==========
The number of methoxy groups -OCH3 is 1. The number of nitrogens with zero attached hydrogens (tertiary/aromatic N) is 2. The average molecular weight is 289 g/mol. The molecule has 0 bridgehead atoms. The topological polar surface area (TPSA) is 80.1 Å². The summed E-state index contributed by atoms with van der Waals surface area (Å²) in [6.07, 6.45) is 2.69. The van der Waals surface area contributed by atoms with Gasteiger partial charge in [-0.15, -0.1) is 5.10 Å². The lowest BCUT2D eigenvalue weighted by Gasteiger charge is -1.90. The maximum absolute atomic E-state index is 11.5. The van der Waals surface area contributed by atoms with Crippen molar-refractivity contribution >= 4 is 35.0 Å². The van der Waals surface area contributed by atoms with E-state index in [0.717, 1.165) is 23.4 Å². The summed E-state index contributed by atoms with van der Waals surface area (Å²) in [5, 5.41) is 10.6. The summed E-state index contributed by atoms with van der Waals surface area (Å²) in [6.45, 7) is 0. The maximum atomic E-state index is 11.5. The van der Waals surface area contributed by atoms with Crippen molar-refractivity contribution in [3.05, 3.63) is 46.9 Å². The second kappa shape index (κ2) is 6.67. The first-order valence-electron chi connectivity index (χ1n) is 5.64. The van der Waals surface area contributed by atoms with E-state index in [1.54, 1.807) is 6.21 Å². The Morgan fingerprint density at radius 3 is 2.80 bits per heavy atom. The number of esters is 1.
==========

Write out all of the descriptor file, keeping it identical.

The number of methoxy groups -OCH3 is 1. The number of nitrogens with zero attached hydrogens (tertiary/aromatic N) is 2. The average molecular weight is 289 g/mol. The molecule has 0 bridgehead atoms. The topological polar surface area (TPSA) is 80.1 Å². The summed E-state index contributed by atoms with van der Waals surface area (Å²) in [6.07, 6.45) is 2.69. The van der Waals surface area contributed by atoms with Gasteiger partial charge in [-0.15, -0.1) is 5.10 Å². The lowest BCUT2D eigenvalue weighted by Gasteiger charge is -1.90. The maximum absolute atomic E-state index is 11.5. The van der Waals surface area contributed by atoms with Crippen molar-refractivity contribution >= 4 is 35.0 Å². The van der Waals surface area contributed by atoms with E-state index in [0.717, 1.165) is 23.4 Å². The summed E-state index contributed by atoms with van der Waals surface area (Å²) in [5, 5.41) is 10.6. The summed E-state index contributed by atoms with van der Waals surface area (Å²) in [6.45, 7) is 0. The maximum atomic E-state index is 11.5. The van der Waals surface area contributed by atoms with Crippen molar-refractivity contribution in [3.05, 3.63) is 46.9 Å². The second kappa shape index (κ2) is 6.67. The first-order valence-electron chi connectivity index (χ1n) is 5.64. The van der Waals surface area contributed by atoms with E-state index in [1.54, 1.807) is 6.21 Å². The Morgan fingerprint density at radius 3 is 2.80 bits per heavy atom. The number of esters is 1.